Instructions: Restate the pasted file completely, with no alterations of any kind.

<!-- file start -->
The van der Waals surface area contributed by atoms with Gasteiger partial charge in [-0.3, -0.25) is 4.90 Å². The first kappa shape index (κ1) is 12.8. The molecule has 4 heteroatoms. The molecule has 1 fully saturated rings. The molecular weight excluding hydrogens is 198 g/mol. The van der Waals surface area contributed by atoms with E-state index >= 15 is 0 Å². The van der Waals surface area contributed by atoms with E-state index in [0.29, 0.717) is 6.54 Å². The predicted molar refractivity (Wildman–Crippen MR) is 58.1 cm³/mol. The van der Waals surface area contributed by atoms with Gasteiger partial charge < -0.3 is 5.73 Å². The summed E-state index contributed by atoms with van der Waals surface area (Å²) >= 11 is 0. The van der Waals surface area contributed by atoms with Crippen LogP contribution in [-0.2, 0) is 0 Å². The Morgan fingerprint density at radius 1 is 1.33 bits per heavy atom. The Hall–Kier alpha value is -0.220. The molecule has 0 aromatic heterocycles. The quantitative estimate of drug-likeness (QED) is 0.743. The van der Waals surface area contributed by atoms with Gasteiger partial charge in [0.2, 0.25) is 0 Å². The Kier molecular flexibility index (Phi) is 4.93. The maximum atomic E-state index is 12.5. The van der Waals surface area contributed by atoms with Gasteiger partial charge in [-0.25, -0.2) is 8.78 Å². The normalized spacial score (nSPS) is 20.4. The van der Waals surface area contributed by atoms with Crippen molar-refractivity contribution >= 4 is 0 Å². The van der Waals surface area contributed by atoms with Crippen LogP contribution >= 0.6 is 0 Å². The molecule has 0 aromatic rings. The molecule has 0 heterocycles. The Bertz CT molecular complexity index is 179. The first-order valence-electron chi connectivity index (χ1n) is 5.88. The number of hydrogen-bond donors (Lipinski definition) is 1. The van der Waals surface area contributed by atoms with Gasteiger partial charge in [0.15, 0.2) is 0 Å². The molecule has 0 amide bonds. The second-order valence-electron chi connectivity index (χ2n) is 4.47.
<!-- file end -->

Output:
The van der Waals surface area contributed by atoms with Gasteiger partial charge in [-0.3, -0.25) is 4.90 Å². The first kappa shape index (κ1) is 12.8. The molecule has 4 heteroatoms. The molecule has 1 fully saturated rings. The molecular weight excluding hydrogens is 198 g/mol. The van der Waals surface area contributed by atoms with E-state index >= 15 is 0 Å². The van der Waals surface area contributed by atoms with E-state index in [0.29, 0.717) is 6.54 Å². The predicted molar refractivity (Wildman–Crippen MR) is 58.1 cm³/mol. The van der Waals surface area contributed by atoms with Gasteiger partial charge < -0.3 is 5.73 Å². The summed E-state index contributed by atoms with van der Waals surface area (Å²) >= 11 is 0. The van der Waals surface area contributed by atoms with Crippen LogP contribution in [-0.2, 0) is 0 Å². The Morgan fingerprint density at radius 1 is 1.33 bits per heavy atom. The Hall–Kier alpha value is -0.220. The molecule has 0 aromatic heterocycles. The quantitative estimate of drug-likeness (QED) is 0.743. The van der Waals surface area contributed by atoms with Gasteiger partial charge in [0.2, 0.25) is 0 Å². The Kier molecular flexibility index (Phi) is 4.93. The maximum atomic E-state index is 12.5. The van der Waals surface area contributed by atoms with Gasteiger partial charge in [-0.25, -0.2) is 8.78 Å². The normalized spacial score (nSPS) is 20.4. The van der Waals surface area contributed by atoms with Crippen molar-refractivity contribution >= 4 is 0 Å². The van der Waals surface area contributed by atoms with Crippen LogP contribution >= 0.6 is 0 Å². The molecule has 0 aromatic rings. The molecule has 0 heterocycles. The Bertz CT molecular complexity index is 179. The first-order valence-electron chi connectivity index (χ1n) is 5.88. The number of hydrogen-bond donors (Lipinski definition) is 1. The van der Waals surface area contributed by atoms with Gasteiger partial charge in [0.15, 0.2) is 0 Å². The molecule has 0 amide bonds. The second-order valence-electron chi connectivity index (χ2n) is 4.47.